“A Diminished Capacity: Can the FDA Assure the Safety and Security of the Nation’s Food Supply?”
My name is William Marler. My law firm Marler Clark, located in Seattle, Washington, specializes in foodborne diseases, especially E. coli, Salmonella, Hepatitis A, Campylobacter, Shigella, Norovirus, and Listeria. Unfortunately, we at Marler Clark have been “in business” since The Jack in the Box E. coli outbreak of 1993. I was here in 1994 during the last set of serious hearings about the safety of our food supply. Demand for our litigation services on behalf of witnesses such as Ashley and Isabella Armstrong, Sean Pruden and Terri Marshal’s mother-in-law has continued to grow at an alarming rate.
Today, the U.S. Center for Disease Control estimates that there are 76 million cases of foodborne illness annually. That means one in four Americans will contact a foodborne disease every year. Hundreds of thousands will be hospitalized and thousands will die.
My clients who will testify before this committee are but a small slice of your constituents who will suffer and die needlessly each year and every year unless action is taken. That’s the human suffering part. There is also the business part. Billions of dollars will be spent on medical treatment and many more billions will be lost in wages and in sales of food. When American business poisons its customers and when our regulatory agencies do not have the manpower or the ability to help business perform, people die and market share is lost, nationally and internationally.
My goal in testifying here today is that you put Marler Clark “out of business.” It is time that you help government, help business, help consumers and make me unnecessary. I will do that by presenting best practices and other recommendations that can make that possible. Therefore, I thank this committee for inviting me to help with a dialogue about making the food chain safer for consumers.
The issue of food safety is not new, of course. A century ago Upton Sinclair’s book “The Jungle” exposed both contamination of meat processing and the corruption that lead inspectors to look the other way.
Three-quarters of the nation’s lettuce and spinach come from California. When consumer confidence in the safety of the produce food chain declines, so does the profitability of a key industry. There is also damage to the brandnames of a state’s specific products. These business implications extend beyond California. More companies, ranging from food processors to retailers, are asking for help to regain their “reputational capital” after foodborne disease problems. Will the brandnames of the fast-food chains involved in the recent E. coli outbreaks fully recover? The jury is out on that one.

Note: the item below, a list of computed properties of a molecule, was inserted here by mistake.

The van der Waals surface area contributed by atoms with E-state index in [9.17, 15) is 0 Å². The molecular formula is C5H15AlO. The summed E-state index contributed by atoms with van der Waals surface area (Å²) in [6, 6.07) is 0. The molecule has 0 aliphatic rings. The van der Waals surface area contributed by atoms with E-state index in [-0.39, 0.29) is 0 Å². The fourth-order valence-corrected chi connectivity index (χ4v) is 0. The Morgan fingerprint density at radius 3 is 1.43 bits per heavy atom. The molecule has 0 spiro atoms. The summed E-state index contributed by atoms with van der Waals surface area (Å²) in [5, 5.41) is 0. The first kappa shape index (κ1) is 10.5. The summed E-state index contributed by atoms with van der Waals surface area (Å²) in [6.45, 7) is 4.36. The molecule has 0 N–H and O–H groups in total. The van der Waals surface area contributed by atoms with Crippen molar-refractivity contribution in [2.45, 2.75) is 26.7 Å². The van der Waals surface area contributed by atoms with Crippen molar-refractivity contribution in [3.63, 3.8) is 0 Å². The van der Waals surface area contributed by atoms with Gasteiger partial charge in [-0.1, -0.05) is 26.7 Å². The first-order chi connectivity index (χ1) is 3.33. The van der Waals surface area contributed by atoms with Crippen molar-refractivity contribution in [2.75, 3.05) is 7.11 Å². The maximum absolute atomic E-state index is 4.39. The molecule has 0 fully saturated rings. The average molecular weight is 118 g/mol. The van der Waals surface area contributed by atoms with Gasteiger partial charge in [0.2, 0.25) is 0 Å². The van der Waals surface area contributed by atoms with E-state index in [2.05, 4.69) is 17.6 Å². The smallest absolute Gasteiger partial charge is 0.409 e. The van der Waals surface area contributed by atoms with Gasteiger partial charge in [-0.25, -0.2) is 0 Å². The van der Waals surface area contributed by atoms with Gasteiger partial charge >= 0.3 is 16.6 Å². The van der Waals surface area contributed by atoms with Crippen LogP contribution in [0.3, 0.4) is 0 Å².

What has changed since Upton Sinclair’s “Jungle” are two things.
One, the source of disease has shifted from the meat that Sinclair described to produce. As usually happens, it took a crisis for incidences of E. coli in meat to decline. That crisis occurred in the early 1990s. Undercooked hamburgers containing E. coli from Jack in the Box sickened 650 people, four of them children who died. Shortly, I will discuss how that problem was fixed, perhaps not completely, and the important lessons we as a nation should learn from that. Incidentally, that has been one of the major food safety success stories of our time. According to the CDC, E. coli outbreaks linked to tainted meat have declined by 42 percent. The American Meat Institute puts that figure at 80 percent. Currently, the single largest source of food-borne disease is produce such as lettuce, spouts, tomatoes, spinach, green onions and parsley. Here are some figures. In the past 10 years, the Food and Drug Administration – the FDA – reported 21 outbreaks related to fresh leafy products. In 2006, 205 people became sick and five died from eating E. coli contaminated spinach. Late last year and throughout this year, the CDC reported that over 425 people in 44 states have become infected with Salmonella Tennessee found in peanut butter. More than 70 have been hospitalized. From experience, we know cases of Salmonella Tennessee go under-reported. It is likely that the sick may well be over 15,000. In the Northeast there was an outbreak of sickness from milk from a dairy processor that has had recurrent food safety issues.
The second development that’s new in food safety has been the result of changing times. Here are just a handful of new variables we’re dealing with: